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Wood Ear and Chicken Soup

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Wood ear is a kind of edible fungus often used in Chinese cooking. Wood ear is black in colour, so looks not quite appealing to eyes. Yet, we can’t underestimate its value to our health. It can help lower blood pressure and cholesterol.

I often use wood ear in my cooking, like Chinese New Year traditional dish, stir-fry with chicken, make the classic hot and sour soup and imitation shark fin soup.  If you feel like having a vegetarian dish, wood ear will work with many vegetables. You can make this Stir Fried Bean Sprouts, Carrots & Wood Ear Fungus dish. When I make dumplings, I also like putting in some wood ear to add a texture in the fillings. Ever thought about making san choi bao (lettuce wraps) with wood ears? They taste really good with roast duck meat too.

Wood Ear and Chicken Soup02

Back to this recipe, wood ear and chicken soup, it doesn’t need take too long to prepare the ingredients. You just rinse them, then put them into a large pot.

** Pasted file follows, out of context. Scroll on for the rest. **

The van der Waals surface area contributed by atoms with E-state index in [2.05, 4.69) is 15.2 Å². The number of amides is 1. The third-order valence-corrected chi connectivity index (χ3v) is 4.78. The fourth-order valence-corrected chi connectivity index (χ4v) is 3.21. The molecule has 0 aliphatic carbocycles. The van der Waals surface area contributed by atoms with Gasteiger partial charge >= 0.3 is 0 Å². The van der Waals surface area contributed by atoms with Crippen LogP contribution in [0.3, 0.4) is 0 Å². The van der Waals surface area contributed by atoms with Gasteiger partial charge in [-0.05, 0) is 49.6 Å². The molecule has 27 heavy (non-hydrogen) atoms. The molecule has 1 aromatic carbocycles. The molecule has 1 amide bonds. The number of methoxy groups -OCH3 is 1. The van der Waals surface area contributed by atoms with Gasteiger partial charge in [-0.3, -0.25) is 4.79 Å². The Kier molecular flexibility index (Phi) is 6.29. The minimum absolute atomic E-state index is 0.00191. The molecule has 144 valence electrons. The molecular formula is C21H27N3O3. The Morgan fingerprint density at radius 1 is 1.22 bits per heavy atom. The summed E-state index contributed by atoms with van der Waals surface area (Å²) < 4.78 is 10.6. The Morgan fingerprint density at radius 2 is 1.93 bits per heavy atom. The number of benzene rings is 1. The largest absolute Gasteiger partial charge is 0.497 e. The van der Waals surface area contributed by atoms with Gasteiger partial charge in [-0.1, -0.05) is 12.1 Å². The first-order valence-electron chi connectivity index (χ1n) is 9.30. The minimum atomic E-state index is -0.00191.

Wood Ear and Chicken Soup Procedures

Let your stove do the job for you. After 2 hours of simmering, you can enjoy a hearty and nourishing soup. It tastes absolutely delicious with a mild sweetness and helps sooth your whole body.

Wood Ear and Chicken Soup Recipe

(Printable recipe)

Course: Soup, Chicken
Cuisine: Chinese
Prep time:
Cook time:
Yield: 2 to 3 serves

Wood Ear and Chicken Soup03

Useful tool: Fat separator for filtering out the oil on the surface of soup.

  • ½ (about 690 gm)chicken
  • 10 gm wood ear, hydrated and cut in smaller size
  • 30 gm dried chinese yam (乾淮山), soaked to soften
  • 3 tsp (about 10 gm) goji
  • 2 honey dates
  • 1 Tbsp(10 gm) red dates
  • 2 Tbsp (about 30 gm) lotus seeds
  • 2 L water
  • salt, to taste

  1. Remove the chicken skin. Blanch in boiling water to remove any blood or impurities. Cut into two to three pieces.
  2. Rinse all other ingredients. Drain well. Put them with the chicken into a large pot. Pour in water. Cook over high heat with cover. Bring it to a boil. Reduce heat to simmer for about 2 to 2 ½ hour. Season with salt. Serve hot.

  • By removing the chicken skin, your soup won’t be too greasy and clear. If you want to keep the chicken skin, you might like to filter out the oil with this fat separator when serving your soup. I found this little gadget is very helpful, making your soup healthier.
  • There are two kinds of lotus seeds, one is white and the other is red. I used the white one. Both can be used to make this soup, available at Asian grocers.
  • Remember to check every lotus seed if their cores are removed. The cores will make your soup taste bitter. If you find any cores in the middle, you can use a toothpick or bamboo skew to poke them out after soaking in water to be softened.